Chillin'Competition

Relaxing whilst doing Competition Law is not an Oxymoron

Archive for November 2011

Forthcoming Events

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A quick post to update our readers on forthcoming events:

Written by Nicolas Petit

17 November 2011 at 10:13 am

Boutique

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On the market for antitrust economics consultancy, a bunch of  solo practictioners have embraced the “boutique” business model:

  • Some time ago, Juan Briones founded the firm e-Konomica (a strange name, true, for a field of business where free market economics are king);
  • More recently, David Spector founded MAPP;
  • And even more recently, Paul Höfer created AMC economics.
In addition to competing with the big fish (read CRA International, Compass Lexecon, RBB Economics), those guys are real risk takers, and they should be congratulated.
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Now, could this business model ever be replicated on the market for EU competition legal services?
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A reality check suggests a negative answer. There’s only Biglaw dealing with EU competition cases.
Sure, there is the example of Oswell and Vahida. But the question remains whether this firm (and possibly others) has achieved traction in the market place.
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Written by Nicolas Petit

16 November 2011 at 7:12 pm

Posted in Uncategorized

There’s no way, but the hard way

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The Commission’s Draft Proposal for a New Regulation on Credit Rating Agencies (“CRAs”) is just out.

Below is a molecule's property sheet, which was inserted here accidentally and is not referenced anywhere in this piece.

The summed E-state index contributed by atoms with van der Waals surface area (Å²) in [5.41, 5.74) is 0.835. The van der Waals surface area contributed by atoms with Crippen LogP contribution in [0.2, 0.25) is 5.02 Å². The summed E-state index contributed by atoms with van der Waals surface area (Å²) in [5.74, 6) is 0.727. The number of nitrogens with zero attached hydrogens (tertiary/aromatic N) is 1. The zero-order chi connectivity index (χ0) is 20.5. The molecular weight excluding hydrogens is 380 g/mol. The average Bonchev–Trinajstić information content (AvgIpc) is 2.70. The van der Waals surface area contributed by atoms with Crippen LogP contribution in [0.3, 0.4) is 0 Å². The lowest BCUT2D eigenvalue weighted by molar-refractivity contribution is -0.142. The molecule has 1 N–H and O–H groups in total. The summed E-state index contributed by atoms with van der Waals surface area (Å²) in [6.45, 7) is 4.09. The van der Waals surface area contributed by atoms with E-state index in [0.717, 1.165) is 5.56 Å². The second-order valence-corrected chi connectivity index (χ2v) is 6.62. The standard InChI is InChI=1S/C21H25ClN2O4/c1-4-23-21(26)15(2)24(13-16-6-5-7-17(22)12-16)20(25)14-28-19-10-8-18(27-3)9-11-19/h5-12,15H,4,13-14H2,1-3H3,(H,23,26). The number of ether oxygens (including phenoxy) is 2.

It enshrines a whole host of competition-related remedies (see text at the end of this post). Amongst the  proposals on the table:

  • A limitation of the duration of CRA-issuers business relationships to a maximum of 3 years (article 6b);
  • Injunctions on outgoing CRAs to exchange information with incoming CRA (article 6b);
  • A 10 years general ban on merger and acquisitions, that applies to CRAs holding a market share > 20% (article 6c);
  • Remedies including fines, which bear intriguing resemblance to penalties for competition infringements.

The proposal however abandons the option of creating a publicly funded European rating agency, given “concerns relating to conflicts of interest and its credibility, especially if such CRA would rate sovereign debt”.

In light of  this, a question springs to mind: if (i) the problems that plague the rating industry are competition related; and (ii) similar remedies can be ordered on the basis of the competition rules, why follow a  cumbersome legislative approach, rather than using the good old, flexible Articles 101 and 102 TFEU?

The answer is relatively straightforward: the competition rules only kick in in the presence of a competition infringement in the form of an unlawful agreement or an abuse. To date, no such conduct has been reported in the ratings industry (that said, I have argued elsewhere that cooking an Article 101 or 102 TFEU case might not be that difficult).